Skip to main content

REDD+ payments must be shared fairly

Blog | Thu, 15 Feb, 2024 · 8 min read
Image
sss

As countries increasingly qualify for payments under the REDD+ process and schemes in return for reducing their emissions from deforestation and forest degradation, a new UN-REDD/FAO report highlights the need for legal clarity on who owns emission reductions and who is entitled to benefit from those payments.   

Comparative legal study focusing on carbon rights in the context of REDD+ countries: Legal trends and case studies from Africa, Asia-Pacific and Latin America explains that since the Warsaw framework for REDD+ was established in 2013, verified emission reductions derived from forests have effectively become an intangible asset that may be traded internationally to allow third parties, including governments, to achieve mitigation targets and be compensated for their emission reductions, in line with the United Nations Framework Convention on Climate Change.

However, with no common definition aiming to clarify the legal nature of emission reductions, the report highlights the need for better understanding of diverse approaches to defining carbon rights and different legal conceptualizations depending on national contexts.

“There is an urgent need for legislation to ensure that all those who work to reduce a country’s emissions from deforestation and forest degradation reap the rewards, including Indigenous Peoples and rural communities who care for forests,” said Tiina Vähänen, Deputy Director of FAO’s Forestry Division.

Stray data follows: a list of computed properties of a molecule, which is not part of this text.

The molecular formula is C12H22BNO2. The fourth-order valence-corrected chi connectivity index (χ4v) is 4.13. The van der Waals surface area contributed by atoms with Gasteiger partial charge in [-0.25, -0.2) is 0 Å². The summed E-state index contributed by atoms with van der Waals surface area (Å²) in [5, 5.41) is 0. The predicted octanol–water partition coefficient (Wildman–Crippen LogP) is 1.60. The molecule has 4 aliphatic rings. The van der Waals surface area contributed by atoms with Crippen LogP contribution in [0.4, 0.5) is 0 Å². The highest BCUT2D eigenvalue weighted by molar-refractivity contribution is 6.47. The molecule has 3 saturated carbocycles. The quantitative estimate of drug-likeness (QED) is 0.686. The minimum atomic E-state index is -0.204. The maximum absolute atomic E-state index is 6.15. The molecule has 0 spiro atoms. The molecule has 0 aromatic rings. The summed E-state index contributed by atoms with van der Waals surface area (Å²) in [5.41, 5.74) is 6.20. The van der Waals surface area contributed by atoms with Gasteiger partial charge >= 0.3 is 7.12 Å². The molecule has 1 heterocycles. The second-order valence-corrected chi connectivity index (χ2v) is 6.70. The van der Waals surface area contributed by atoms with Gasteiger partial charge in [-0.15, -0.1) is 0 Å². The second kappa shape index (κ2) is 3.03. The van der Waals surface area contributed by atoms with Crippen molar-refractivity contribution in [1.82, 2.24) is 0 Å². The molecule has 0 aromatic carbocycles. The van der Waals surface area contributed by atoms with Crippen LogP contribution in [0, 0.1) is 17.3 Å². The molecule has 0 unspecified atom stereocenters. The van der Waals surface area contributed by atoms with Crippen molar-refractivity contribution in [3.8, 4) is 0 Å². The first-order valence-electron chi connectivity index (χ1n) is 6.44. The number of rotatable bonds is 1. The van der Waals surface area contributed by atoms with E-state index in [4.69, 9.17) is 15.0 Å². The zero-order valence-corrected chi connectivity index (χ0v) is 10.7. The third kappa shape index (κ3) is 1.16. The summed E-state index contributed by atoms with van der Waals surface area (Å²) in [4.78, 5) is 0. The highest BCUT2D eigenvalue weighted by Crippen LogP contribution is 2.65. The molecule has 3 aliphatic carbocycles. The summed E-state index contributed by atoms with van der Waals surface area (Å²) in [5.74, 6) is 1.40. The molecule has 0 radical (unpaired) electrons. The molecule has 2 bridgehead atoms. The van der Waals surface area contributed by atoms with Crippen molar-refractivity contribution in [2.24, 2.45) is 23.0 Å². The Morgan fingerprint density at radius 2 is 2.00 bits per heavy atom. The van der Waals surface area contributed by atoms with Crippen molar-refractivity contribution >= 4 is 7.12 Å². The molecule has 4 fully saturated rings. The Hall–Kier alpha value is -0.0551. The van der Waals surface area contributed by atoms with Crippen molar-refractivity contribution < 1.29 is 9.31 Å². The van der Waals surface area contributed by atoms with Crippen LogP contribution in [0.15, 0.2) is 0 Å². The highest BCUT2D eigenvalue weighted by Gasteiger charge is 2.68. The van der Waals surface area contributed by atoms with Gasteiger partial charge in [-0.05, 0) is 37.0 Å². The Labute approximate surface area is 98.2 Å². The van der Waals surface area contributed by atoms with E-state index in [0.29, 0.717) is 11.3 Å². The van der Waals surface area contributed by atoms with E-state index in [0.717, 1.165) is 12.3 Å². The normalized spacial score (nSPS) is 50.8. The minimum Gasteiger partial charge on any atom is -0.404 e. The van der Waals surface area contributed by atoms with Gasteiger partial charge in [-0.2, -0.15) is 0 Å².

Legal solutions

The report sums up the challenges of defining who holds the rights to the carbon in forests and the reductions in forest emissions achieved.

In some cases, forests and lands are owned by the state, while in others, they are managed by private landowners or communities. Parties entitled to hold rights to emission reductions could include the government, forest landowners, private actors or non-state actors who worked to reduce emissions, according to the report.

It explains that few countries have passed laws explicitly on this issue and that most countries are working with existing legislation to develop solutions.

The report sets out the progress made and legal solutions found by more than 20 countries in Africa, Asia-Pacific and Latin America, as well as mechanisms for distributing results-based payments fairly. It identifies trends and provides recommendations on how countries can improve their legislation.